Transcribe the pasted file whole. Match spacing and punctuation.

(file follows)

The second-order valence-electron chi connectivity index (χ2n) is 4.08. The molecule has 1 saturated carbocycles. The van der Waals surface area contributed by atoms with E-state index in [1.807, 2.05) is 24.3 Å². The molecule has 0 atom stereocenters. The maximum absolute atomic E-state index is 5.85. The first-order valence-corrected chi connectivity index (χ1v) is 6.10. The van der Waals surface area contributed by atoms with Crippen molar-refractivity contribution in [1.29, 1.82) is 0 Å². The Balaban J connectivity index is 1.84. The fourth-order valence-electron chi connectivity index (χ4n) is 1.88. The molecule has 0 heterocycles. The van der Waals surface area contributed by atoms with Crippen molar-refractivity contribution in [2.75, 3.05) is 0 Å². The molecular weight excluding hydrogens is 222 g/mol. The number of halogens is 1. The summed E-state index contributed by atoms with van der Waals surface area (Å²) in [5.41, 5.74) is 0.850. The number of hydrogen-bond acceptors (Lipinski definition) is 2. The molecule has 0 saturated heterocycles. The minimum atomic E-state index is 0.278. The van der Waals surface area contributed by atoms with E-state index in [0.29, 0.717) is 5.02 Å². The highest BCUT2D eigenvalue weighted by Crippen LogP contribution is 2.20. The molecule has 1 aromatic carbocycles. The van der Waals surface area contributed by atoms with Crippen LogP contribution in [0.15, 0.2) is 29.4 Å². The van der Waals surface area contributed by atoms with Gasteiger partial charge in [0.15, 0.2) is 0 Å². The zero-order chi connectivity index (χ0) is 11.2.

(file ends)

The second-order valence-electron chi connectivity index (χ2n) is 4.08. The molecule has 1 saturated carbocycles. The van der Waals surface area contributed by atoms with E-state index in [1.807, 2.05) is 24.3 Å². The molecule has 0 atom stereocenters. The maximum absolute atomic E-state index is 5.85. The first-order valence-corrected chi connectivity index (χ1v) is 6.10. The van der Waals surface area contributed by atoms with Crippen molar-refractivity contribution in [1.29, 1.82) is 0 Å². The Balaban J connectivity index is 1.84. The fourth-order valence-electron chi connectivity index (χ4n) is 1.88. The molecule has 0 heterocycles. The van der Waals surface area contributed by atoms with Crippen molar-refractivity contribution in [2.75, 3.05) is 0 Å². The molecular weight excluding hydrogens is 222 g/mol. The number of halogens is 1. The summed E-state index contributed by atoms with van der Waals surface area (Å²) in [5.41, 5.74) is 0.850. The number of hydrogen-bond acceptors (Lipinski definition) is 2. The molecule has 0 saturated heterocycles. The minimum atomic E-state index is 0.278. The van der Waals surface area contributed by atoms with E-state index in [0.29, 0.717) is 5.02 Å². The highest BCUT2D eigenvalue weighted by Crippen LogP contribution is 2.20. The molecule has 1 aromatic carbocycles. The van der Waals surface area contributed by atoms with Crippen LogP contribution in [0.15, 0.2) is 29.4 Å². The van der Waals surface area contributed by atoms with Gasteiger partial charge in [0.15, 0.2) is 0 Å². The zero-order chi connectivity index (χ0) is 11.2.